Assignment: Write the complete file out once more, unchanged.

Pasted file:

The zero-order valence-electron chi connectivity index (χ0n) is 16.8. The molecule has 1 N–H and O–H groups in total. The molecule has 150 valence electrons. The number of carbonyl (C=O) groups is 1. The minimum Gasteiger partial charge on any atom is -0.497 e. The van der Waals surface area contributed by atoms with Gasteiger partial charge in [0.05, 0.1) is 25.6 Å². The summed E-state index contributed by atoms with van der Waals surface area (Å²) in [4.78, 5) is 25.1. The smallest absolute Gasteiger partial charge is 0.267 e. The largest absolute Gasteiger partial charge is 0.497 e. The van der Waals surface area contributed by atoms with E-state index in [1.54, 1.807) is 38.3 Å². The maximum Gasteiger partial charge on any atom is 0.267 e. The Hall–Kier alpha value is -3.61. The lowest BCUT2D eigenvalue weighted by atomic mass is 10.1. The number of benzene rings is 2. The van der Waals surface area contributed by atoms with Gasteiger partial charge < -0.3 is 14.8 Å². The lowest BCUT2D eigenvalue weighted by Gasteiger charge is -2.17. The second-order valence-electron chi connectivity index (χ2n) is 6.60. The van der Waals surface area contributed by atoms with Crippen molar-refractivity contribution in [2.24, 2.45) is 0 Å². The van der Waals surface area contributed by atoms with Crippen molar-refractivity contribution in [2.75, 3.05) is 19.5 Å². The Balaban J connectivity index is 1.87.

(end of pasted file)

The zero-order valence-electron chi connectivity index (χ0n) is 16.8. The molecule has 1 N–H and O–H groups in total. The molecule has 150 valence electrons. The number of carbonyl (C=O) groups is 1. The minimum Gasteiger partial charge on any atom is -0.497 e. The van der Waals surface area contributed by atoms with Gasteiger partial charge in [0.05, 0.1) is 25.6 Å². The summed E-state index contributed by atoms with van der Waals surface area (Å²) in [4.78, 5) is 25.1. The smallest absolute Gasteiger partial charge is 0.267 e. The largest absolute Gasteiger partial charge is 0.497 e. The van der Waals surface area contributed by atoms with E-state index in [1.54, 1.807) is 38.3 Å². The maximum Gasteiger partial charge on any atom is 0.267 e. The Hall–Kier alpha value is -3.61. The lowest BCUT2D eigenvalue weighted by atomic mass is 10.1. The number of benzene rings is 2. The van der Waals surface area contributed by atoms with Gasteiger partial charge < -0.3 is 14.8 Å². The lowest BCUT2D eigenvalue weighted by Gasteiger charge is -2.17. The second-order valence-electron chi connectivity index (χ2n) is 6.60. The van der Waals surface area contributed by atoms with Crippen molar-refractivity contribution in [2.24, 2.45) is 0 Å². The van der Waals surface area contributed by atoms with Crippen molar-refractivity contribution in [2.75, 3.05) is 19.5 Å². The Balaban J connectivity index is 1.87.